It was found that the marketing techniques employed by pharmaceutical companies had a major role to play in the promotion of more expensive drugs.(Photo: Pexels)
Hyderabad: There has been a significant increase in the sale of newer, more expensive newer oral medications used for the treatment of diabetes. As per a study carried out by the National Diabetes, Obesity and Cholesterol (NDOC) Foundation, older drugs, which are known to be effective, are not being prescribed as much as they used to.
As part of the study, data pertaining to the sale of drugs of 20 commonly prescribed brands between December 2008 and December 2016 was analysed. It was found that the marketing techniques employed by pharmaceutical companies had a major role to play in the promotion of more expensive drugs.
It was found that between 2008 and 2012, the sale of insulin increased from Rs 151.2 crore to Rs 218.7 crore. The reasons for this increase were the increased willingness of patients to use it, increased prescription by physicians due to medical complications, and aggressive marketing by pharmaceutical companies.
The sale of insulin continued to show an upward trend from 2012 to 2016, indicating that the use of insulin had become an essential part of the treatment of diabetics. Dr Professor Anoop Misra, the president of the NDOC, says, "Data from the sales of 60,000 distributors and 7 lakh chemists in the country has been validated and analysed. It shows that the sales of high-cost medications are increasing, which is worrisome as most Indians pay out of their pockets. There is a seven per cent increased expenditure for diabetes drugs when compared to older drugs and insulin which are equally effective. The indiscriminate use of newer oral drugs and insulin is being noted, and this is not good. Physicians need to be made aware that these drugs need to be used judiciously so that the management of diabetes is not a burden to the patients."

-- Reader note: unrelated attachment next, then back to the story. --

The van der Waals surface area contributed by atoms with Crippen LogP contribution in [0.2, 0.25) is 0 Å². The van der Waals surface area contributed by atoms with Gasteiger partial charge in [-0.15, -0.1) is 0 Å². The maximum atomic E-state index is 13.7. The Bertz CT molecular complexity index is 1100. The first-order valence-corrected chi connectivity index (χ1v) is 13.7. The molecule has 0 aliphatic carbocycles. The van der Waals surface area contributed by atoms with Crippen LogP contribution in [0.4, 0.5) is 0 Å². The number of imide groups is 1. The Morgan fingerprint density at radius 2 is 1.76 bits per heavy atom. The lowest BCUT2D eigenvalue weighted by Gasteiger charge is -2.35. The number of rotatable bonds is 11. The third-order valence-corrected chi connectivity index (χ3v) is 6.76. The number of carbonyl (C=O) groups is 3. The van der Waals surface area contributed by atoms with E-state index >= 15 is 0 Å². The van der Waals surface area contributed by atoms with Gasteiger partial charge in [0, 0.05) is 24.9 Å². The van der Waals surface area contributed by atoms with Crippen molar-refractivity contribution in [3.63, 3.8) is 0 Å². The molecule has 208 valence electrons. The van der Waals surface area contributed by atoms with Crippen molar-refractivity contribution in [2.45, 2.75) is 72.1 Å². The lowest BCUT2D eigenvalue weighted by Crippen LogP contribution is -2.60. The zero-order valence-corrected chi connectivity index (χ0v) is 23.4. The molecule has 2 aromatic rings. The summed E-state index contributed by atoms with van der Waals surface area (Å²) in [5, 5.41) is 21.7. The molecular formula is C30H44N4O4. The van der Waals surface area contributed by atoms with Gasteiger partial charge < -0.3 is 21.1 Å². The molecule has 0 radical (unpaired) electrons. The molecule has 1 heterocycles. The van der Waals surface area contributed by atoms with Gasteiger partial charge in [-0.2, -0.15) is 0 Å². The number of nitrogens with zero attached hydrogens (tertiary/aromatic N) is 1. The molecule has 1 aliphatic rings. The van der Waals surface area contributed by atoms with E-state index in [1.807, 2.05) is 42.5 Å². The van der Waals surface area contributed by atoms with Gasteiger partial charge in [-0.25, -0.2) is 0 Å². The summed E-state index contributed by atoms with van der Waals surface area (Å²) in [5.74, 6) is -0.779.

While anti-diabetic drugs are included in the list of essential drugs, it has been found that only 35 to 63 per cent of primary healthcare centres stock basic oral drugs for the treatment of diabetes. Experts say that the newer oral drugs and insulin analogues are only supposed to be prescribed for patients who have not responded to older drugs.
All diabetic patients need to be counselled regarding the changes they can implement in their lifestyles to control sugar levels so that the management of the condition is not dependent on medication alone. Dr G. Srinivas, a senior general physician, says, "The study shows that we have to take several stringent steps to ensure proper prescription of drugs. Prescriptions must also be audited and evaluated from time to time to give patients the best of care. The education of physicians, tighter regulations on pricing, and stricter norms for pharmaceutical companies are important during the sale of new drugs."